Chernihiv Sites and Sights

Red Square


When at the turn of the 18th to the 19th centuries Chernihiv lost its importance as a fortress, its administrative center gradually shifted from the ancient territory of the Val (Dytynets) to the modern area of ​​the Red Square. Before, this area was outside of the fortifications. This place was a trading place of the industrial Chernigov region. The square was called 'Pyatnitsky polye' or Friday Field, probably because of the adjacent Friday Church of St. Paraskeva, the patron of trade. In the early 19th century, the market was relocated to the Friday Field Square, in front of the fortress. At the same time, around the square (now by the name of Popudrenko Square) a city magistrate, a police department and a wooden theater were built, which gave the square a new name - Theatre Square.

On the square, stone shopping arcades were built (not preserved) and the area became known as the Red Marketplace. During the Soviet period the area was known as 'Kuibyshev'. During the Great Patriotic War, all the buildings were badly damaged or burned. A part of the buildings have been restored, rebuilt and new buildings were built. When in 1959 a new theater opened, named after Taras Shevchenko, the area took the appearance as it has today. Now, here is the regional administration (former provincial district council), the city council of the National Bank, the prosecutor's office and a cinema.


Dytynets’ (Citadel or Kremlin) was the inner, reinforced part of the ancient cities of Kyiv Rus’. The name (probably) originated from the old rus’ expression meaning ‘being situated in the middle of the city’. It was a political-administrative center. The inner city is where the prince’s court and the garrison were situated and where boyars (nobles) and clergymen lived. Therefore the Dytynets’ was well fortified: earthwork rampart with walls, moats and so on. The rest of inhabitants: craftsmen, merchants and others lived in the so-called outer city.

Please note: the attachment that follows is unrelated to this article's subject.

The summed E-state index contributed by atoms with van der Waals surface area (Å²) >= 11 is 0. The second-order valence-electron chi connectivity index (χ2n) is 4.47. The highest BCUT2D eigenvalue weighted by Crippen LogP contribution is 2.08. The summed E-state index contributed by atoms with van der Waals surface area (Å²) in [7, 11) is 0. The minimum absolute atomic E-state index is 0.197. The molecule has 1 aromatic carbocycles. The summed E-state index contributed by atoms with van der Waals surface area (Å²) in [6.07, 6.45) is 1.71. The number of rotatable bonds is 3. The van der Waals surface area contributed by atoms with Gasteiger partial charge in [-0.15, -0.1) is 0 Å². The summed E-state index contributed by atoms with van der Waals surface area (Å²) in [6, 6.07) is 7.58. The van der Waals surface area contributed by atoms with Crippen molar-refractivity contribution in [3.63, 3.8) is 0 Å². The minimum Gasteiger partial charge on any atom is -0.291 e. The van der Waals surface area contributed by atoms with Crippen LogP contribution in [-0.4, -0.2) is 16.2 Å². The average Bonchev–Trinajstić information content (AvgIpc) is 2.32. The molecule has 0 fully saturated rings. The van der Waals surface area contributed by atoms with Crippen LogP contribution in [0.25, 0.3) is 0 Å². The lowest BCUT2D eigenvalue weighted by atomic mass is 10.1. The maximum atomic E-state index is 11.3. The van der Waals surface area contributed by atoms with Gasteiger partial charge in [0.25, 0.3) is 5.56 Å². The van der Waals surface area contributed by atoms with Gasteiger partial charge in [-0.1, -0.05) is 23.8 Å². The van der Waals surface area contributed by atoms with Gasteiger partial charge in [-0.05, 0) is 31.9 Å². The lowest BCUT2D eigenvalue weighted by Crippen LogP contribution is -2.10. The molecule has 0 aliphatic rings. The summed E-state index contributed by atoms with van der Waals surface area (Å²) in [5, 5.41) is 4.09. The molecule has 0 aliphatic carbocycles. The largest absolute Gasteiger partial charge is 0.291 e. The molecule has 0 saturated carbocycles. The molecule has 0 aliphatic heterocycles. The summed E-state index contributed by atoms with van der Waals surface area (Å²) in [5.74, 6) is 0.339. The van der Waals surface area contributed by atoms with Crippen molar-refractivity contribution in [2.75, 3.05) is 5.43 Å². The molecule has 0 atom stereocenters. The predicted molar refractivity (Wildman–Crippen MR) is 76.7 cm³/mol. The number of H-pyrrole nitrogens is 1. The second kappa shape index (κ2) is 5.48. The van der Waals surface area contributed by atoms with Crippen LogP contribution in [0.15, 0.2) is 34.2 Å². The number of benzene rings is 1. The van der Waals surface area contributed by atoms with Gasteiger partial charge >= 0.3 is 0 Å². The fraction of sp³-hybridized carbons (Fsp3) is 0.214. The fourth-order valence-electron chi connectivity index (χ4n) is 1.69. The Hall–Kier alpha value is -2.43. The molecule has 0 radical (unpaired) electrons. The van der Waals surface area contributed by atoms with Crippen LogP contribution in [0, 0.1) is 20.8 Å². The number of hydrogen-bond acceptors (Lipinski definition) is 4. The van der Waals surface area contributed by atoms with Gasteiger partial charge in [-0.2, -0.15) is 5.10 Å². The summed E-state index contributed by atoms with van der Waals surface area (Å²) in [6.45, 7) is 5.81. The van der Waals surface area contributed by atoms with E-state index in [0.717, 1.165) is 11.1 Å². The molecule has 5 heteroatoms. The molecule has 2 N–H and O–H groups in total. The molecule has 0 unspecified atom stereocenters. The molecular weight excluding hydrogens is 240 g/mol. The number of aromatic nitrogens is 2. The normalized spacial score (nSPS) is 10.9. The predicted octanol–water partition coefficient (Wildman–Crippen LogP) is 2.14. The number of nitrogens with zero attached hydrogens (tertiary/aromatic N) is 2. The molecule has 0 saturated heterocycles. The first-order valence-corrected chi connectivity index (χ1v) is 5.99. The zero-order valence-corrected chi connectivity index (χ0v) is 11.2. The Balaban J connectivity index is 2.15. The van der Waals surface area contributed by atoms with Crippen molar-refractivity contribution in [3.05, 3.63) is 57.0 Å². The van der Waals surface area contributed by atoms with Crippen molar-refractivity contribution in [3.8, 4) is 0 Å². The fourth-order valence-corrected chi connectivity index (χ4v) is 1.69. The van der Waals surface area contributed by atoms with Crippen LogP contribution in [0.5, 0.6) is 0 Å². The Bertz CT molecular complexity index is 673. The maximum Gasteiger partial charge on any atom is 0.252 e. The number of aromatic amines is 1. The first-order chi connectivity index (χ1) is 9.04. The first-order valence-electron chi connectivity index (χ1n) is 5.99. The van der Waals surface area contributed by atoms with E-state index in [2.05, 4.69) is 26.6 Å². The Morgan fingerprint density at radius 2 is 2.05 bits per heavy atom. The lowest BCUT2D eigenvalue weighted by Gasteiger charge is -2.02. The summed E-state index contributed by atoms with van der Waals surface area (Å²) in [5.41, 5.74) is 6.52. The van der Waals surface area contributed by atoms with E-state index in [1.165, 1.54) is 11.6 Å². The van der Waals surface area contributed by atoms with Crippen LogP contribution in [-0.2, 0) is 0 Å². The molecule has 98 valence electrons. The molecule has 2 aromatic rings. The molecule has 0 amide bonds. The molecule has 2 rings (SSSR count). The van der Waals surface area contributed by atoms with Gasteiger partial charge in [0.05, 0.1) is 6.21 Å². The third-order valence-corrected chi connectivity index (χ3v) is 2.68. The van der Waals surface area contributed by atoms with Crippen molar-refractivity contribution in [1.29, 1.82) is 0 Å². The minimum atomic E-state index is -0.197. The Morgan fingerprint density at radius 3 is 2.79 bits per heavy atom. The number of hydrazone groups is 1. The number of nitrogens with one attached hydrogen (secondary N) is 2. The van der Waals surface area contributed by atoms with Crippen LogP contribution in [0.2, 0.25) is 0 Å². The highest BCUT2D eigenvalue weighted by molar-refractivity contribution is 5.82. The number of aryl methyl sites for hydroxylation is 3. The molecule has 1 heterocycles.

The ancient Chernihiv Dytynets’ is situated on the headland in the interflow of the Desna and the Stryzhen’ rivers. Situated on the crossroads of main natural directions, it occupies a predominant position over the neighboring landscape. Such a position of the Dytynets’ provided the most favorable conditions for controlling and overviewing the surrounding areas. That’s why the territory of the Dytynets was the most convenient place for a settlement in ancient times.



In the center of Chernihiv on the border of the former fortress rampart – the ancient historical center, now known as the Collegium, is situated. Once, this building was a part of the Borys and Hlib cathedral and monastery, the residence of the Chernihiv archbishops. It consists of a long two-storey building, a monastery refectory, and a bell-tower.
Archbishop Lazar Baranovych, who moved to Chernihiv in 1672, started to expand the cathedral. It is believed that building the refectory started on his initiative. In 1700 – 1702, Chernihiv archbishop Ioann Maksymovych, with encouragement and finances from hetman Ivan Mazepa, attached a bell-tower. Two domes of this church have not survived. The dome foundation board with Ivan Mazepa’s emblem and recording of his money offerings is exhibited here as evidence of the hetman’s patronage.